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Comparing Palynological Abundance and Diversity: Implications for Biotic Replacement during the Cretaceous Angiosperm Radiation

Richard Lupia, Scott Lidgard and Peter R. Crane
Paleobiology
Vol. 25, No. 3 (Summer, 1999), pp. 305-340
Published by: Paleontological Society
Stable URL: http://www.jstor.org/stable/2666001
Page Count: 36
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Comparing Palynological Abundance and Diversity: Implications for Biotic Replacement during the Cretaceous Angiosperm Radiation
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Abstract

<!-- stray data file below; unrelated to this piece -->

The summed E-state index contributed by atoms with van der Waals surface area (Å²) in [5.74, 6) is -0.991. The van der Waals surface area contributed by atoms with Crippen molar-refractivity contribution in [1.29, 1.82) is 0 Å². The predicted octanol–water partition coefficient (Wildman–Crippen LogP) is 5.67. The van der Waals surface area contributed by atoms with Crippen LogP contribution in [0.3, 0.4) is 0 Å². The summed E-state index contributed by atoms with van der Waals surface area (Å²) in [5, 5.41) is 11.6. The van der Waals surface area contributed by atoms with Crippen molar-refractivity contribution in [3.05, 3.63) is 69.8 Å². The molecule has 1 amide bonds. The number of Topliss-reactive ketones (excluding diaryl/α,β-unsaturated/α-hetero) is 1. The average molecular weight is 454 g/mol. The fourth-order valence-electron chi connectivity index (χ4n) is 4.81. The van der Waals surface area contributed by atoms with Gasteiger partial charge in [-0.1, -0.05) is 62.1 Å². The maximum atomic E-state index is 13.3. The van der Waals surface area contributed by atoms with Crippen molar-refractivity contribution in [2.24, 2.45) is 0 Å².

The Cretaceous radiation of angiosperms initiated a major reorganization of terrestrial plant communities as dominance by pteridophytic and gymnospermic groups eventually gave way to dominance by angiosperms. Previously, patterns of biotic replacement have been assessed using measures based on taxonomic diversity data. However, using measures of both abundance and diversity to investigate replacement patterns provides more information about macroecological change in the fossil record than either can provide alone. Analyses of an updated and expanded database of North American palynological samples from Cretaceous sediments document a rapid increase in angiosperm diversity and abundance within individual fossil palynofloras (representing local/subregional vegetation). New analyses of floristic diversity patterns support previous results and indicate that the decline of free-sporing plants is more pronounced than the decline of gymnosperms. In contrast, analyses of abundance data appear to show that the decline of gymnosperms is far more pronounced than the decline of free-sporing plants. Detailed examination of both data sets segregated by paleolatitude shows that this apparent contradiction reflects biogeographical differences in the patterns of vegetational change (e.g., free-sporing plants declined in abundance at lower latitudes) as well as sampling bias (e.g., greater sampling in the northern region in the Late Cretaceous). Analyses accounting for these biases support the conclusion that as angiosperms radiated, free-sporing plants rather than gymnosperms (in this case, mainly conifers) experienced the most pronounced decline. A thorough understanding of the Cretaceous radiation of angiosperms will require both abundance and diversity data. It also will require expanding the analyses presented here into other geographic regions as well as sampling more completely at all spatial scales.

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